In lieu of an abstract, here is a brief excerpt of the content:

  • Cochran
  • Stephen Dixon (bio)

A friend of mine said “Would you like to meet Cochran?”

“Sure, what writer wouldn’t? But what would I say?”

“You don’t have to say anything. He’ll do most of the talking. If there’s silence, even long silences, there’s silence, but then he or I will say something or the visit will be over. Here, I’ll call him. I’m sure he’d like to meet you.”

“Why would he?”

“Because you’re my friend and a writer.”

He called Cochran from a telephone booth. Cochran said for us to meet him in the bar downstairs in the building he lives in. We went there. He wasn’t there. We ordered a glass of wine each and waited.

“I’m surprised,” my friend said. “He’s usually so prompt.”

“Maybe he meant another day or another hour.”

“No, he specifically said he’ll meet us in exactly twenty minutes in this bar and please don’t be late. Also, he could only give us half an hour.”

“That’s better than nothing. Fact is, it’s something I never expected, ever. I knew you knew him, but I didn’t know how well and didn’t want to ask because I thought you might think I was pushing for a meeting with him. Where do you know him from?”

“Oh, I get around.”

Just then Cochran came into the bar, but from the street entrance, not the one to the apartment building. He put out his hand to me and said “Cochran. It’s a pleasure to meet you, sir. I’ve been a long-time admirer of your work.”

“Please, I’m sure you haven’t read my work. It hardly gets around and there’s so little of it.”

“Take my word, son. I’ve read it. So, what are you boys drinking? Wine? Have another on me.” He ordered a glass of white wine for himself, refills for us, and some bar food for us all. “Have some,” he said. “It’s delicious.”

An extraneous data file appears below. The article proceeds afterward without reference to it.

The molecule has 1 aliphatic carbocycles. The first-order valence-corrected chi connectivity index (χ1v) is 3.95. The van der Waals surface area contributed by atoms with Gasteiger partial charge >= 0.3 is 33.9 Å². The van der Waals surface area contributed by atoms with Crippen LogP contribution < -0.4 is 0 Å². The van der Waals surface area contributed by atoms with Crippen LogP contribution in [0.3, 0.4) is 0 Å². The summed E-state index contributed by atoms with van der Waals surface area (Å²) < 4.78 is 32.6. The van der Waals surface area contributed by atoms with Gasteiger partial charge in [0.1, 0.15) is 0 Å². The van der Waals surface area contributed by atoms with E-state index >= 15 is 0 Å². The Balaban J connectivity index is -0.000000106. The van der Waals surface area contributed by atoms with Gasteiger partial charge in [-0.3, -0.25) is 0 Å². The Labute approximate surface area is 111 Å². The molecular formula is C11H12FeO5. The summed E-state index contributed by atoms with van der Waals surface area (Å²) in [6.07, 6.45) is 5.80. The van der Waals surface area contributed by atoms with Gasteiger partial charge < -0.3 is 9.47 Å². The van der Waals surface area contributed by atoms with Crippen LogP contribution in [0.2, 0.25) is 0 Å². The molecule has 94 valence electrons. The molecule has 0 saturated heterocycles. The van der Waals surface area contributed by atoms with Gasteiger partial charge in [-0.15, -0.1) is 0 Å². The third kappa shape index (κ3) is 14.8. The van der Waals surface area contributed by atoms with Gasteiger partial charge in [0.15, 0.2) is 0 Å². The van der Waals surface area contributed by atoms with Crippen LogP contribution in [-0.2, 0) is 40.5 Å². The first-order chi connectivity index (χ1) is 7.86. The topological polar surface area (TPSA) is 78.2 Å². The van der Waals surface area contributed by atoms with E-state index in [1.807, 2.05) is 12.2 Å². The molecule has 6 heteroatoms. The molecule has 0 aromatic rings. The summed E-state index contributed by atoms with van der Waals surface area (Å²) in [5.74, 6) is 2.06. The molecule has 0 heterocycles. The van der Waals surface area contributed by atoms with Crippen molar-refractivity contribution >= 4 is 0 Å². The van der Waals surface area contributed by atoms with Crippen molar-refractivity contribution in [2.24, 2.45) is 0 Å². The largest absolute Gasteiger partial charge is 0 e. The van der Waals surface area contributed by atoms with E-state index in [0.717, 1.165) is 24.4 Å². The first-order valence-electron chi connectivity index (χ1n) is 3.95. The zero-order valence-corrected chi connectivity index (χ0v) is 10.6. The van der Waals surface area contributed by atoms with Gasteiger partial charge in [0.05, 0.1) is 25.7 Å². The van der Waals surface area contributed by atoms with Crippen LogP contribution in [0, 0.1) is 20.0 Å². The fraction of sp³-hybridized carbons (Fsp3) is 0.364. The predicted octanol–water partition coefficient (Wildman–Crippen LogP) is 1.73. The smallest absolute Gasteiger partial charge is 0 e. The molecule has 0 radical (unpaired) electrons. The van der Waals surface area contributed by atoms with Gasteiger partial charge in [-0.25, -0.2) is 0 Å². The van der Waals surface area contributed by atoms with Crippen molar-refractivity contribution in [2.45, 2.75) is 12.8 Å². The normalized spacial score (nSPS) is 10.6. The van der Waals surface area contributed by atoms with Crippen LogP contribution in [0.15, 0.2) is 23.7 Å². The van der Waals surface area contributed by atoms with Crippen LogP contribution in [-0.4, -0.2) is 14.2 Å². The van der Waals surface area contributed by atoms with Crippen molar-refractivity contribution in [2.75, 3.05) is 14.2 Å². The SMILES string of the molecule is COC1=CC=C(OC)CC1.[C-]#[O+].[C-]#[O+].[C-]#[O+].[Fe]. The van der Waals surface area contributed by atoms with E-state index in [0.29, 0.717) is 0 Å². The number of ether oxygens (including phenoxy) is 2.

“What is it?” I said. “I don’t recognize it. I only ask because if it’s shrimp or anything even close to the shrimp family—langoustines, for example—I’m allergic to it.”

“It’s shrimp,” he said. “You no doubt couldn’t tell because the shells have been removed. I was also fooled the first time. I’ll order something else for you.”

“Really, I’m not hungry.”

“I insist. You’re young; you have to eat.” He ordered something else. But he spoke so rapidly to the waiter that I again didn’t make out what it was. “No [End Page 175] meat of any kind,” he said to me, “so you’re safe. Now, let’s talk about your work while we have one more drink. Or I’ll have; you two can stay here for as long as you want and drink on me. The waiter will put it on my tab.”

He went on and on about my work. What he liked, what he didn’t think particularly worked but could easily be repaired, because it was too good to toss out; what he thought was original. He’d obviously read both my books, or a lot of each of them.

“May I now say what I think about your fiction?” I said. “Especially, the short prose. What I have to say is all good, believe me. And I’m not saying that because of the kind things you said about my stuff.”

Stuff. Oh I love that. No, my friend, I have to go, and please don’t save it for another time. I mean, we might meet again—I’ve enjoyed our brief conversation—but I get extremely uncomfortable when someone even alludes to my work in front of me, no matter how high the praise. No, I correct myself. Higher the praise, worse I feel. So.” He drank up, shook our hands, patted my shoulder, and left through the street door.

“He lives upstairs, as you know,” my friend said, “and could have got to his building’s lobby through that door there...


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pp. 175-180
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